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9.3.4: Airport services

  • Page ID
    78366
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    International customs

    Any international airport must necessarily have customs facilities, and often require a more perceptible level of physical security. This includes national police and custom agents, drug inspections, and, in general, any inspection to ensure migration and commerce regulations.

    Security

    Airports are required to have security services in most countries. These services might be sublet to a private security company or carried out by the national security services of the country (sometimes, one would find a mixture between these two). Airport security normally requires baggage checks, metal screenings of individual persons, and rules against any object that could be used as a weapon. Since the September 11, 2001 attacks, airport security has been dramatically increased worldwide.

    Intermodal connections

    Airports, specially the largest international airports located in big cities, are often located next to highways or are served by their own highways. Traffic is fed into two access roads (loops) one sitting on top of the other to feed both departures and arrivals (typically in two different levels). Also, many airports have the urban rail system directly connecting the main terminals with the inner city. Very recently, to facilitate connections with medium distance cities (up to 500-600 [km]), there are projects (if is not a reality already) to incorporate the high speed train in the airport facility, connecting big capitals with other important cities.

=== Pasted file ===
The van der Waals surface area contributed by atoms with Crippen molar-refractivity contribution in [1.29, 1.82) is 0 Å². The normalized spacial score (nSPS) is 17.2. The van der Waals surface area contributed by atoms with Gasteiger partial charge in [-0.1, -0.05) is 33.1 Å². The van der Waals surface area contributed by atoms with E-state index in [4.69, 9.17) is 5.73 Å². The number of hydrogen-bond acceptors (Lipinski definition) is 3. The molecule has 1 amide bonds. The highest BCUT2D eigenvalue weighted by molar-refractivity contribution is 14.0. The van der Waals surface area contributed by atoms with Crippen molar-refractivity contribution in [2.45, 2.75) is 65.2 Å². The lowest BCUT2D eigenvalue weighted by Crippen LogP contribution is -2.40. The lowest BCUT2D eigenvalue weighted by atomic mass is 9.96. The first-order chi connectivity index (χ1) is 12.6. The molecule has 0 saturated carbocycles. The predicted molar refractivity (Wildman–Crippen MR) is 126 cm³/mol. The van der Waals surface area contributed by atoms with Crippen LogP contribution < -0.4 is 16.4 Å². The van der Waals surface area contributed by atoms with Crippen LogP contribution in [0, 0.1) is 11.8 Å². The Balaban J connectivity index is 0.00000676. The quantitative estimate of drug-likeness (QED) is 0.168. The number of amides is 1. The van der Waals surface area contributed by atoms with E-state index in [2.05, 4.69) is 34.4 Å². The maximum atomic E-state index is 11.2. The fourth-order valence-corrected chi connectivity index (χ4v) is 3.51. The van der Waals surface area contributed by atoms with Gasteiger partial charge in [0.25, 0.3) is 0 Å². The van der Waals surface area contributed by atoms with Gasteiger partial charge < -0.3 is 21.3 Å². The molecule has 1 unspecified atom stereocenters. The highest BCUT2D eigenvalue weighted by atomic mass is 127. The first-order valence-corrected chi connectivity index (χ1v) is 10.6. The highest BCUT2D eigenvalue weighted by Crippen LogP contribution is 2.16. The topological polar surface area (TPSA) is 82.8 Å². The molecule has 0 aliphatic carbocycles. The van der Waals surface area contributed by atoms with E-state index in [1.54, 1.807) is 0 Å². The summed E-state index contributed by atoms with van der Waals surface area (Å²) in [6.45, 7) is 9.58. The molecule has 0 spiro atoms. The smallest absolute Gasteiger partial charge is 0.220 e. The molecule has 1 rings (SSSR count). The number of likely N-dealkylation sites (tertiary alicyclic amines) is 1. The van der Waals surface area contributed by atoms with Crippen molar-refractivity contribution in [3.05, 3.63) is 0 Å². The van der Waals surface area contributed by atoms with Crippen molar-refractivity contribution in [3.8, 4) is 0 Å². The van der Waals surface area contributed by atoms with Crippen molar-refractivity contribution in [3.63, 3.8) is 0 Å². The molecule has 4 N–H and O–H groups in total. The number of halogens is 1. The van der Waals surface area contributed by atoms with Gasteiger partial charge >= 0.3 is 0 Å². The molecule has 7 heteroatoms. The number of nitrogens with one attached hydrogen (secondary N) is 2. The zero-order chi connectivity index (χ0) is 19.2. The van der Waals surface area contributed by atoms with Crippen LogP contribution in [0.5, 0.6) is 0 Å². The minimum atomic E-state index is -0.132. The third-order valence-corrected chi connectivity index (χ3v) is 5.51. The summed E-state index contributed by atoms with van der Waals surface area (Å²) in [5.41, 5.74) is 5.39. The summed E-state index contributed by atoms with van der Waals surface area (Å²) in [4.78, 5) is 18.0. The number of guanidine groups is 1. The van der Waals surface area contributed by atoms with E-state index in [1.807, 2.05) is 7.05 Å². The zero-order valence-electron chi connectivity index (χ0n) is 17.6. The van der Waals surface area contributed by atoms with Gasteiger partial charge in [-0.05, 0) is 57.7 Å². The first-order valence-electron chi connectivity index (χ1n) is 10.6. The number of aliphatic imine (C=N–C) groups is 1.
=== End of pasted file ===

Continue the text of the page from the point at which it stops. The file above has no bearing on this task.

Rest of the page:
Shop and food services

    Every single airport, even the smallest ones, have shops and food courts (at least one little shop to buy a snack and soda). These services provide passengers food and drinks before they board their flights. If we move to large international airports, these resemble more like a shopping mall, with many franchise food places and the most well-known retail branches (specially clothes stores). International areas usually have a duty-free shop where travelers are not required to pay the usual duty fees on items. Larger airlines often operate member-only lounges for premium passengers (VIP lounges). The key of this business is that airports have a captive audience, sometimes with hours of layover in connections, and consequently the prices charged for food are generally much higher than elsewhere in the region.

    Cargo and freight services

    Airports are also facilities where large volumes of cargo are continuously moved throughout the entire globe. Cargo airlines carry out this business, and often have their own adjacent infrastructure to rapidly transfer freight items between ground and air modes of transportation.

    Support Services

    Other services that provide support to airlines are aircraft maintenance, pilot services, aircraft rental, and hangar rental. At major airports, particularly those used as hubs by major airlines, airlines may operate their own support facilities. If this is not the case, every single company operating an airport must have access to the above mentioned services, which are typically rented on demand.


    9.3.4: Airport services is shared under a CC BY-SA 3.0 license and was authored, remixed, and/or curated by Manuel Soler Arnedo via source content that was edited to conform to the style and standards of the LibreTexts platform; a detailed edit history is available upon request.

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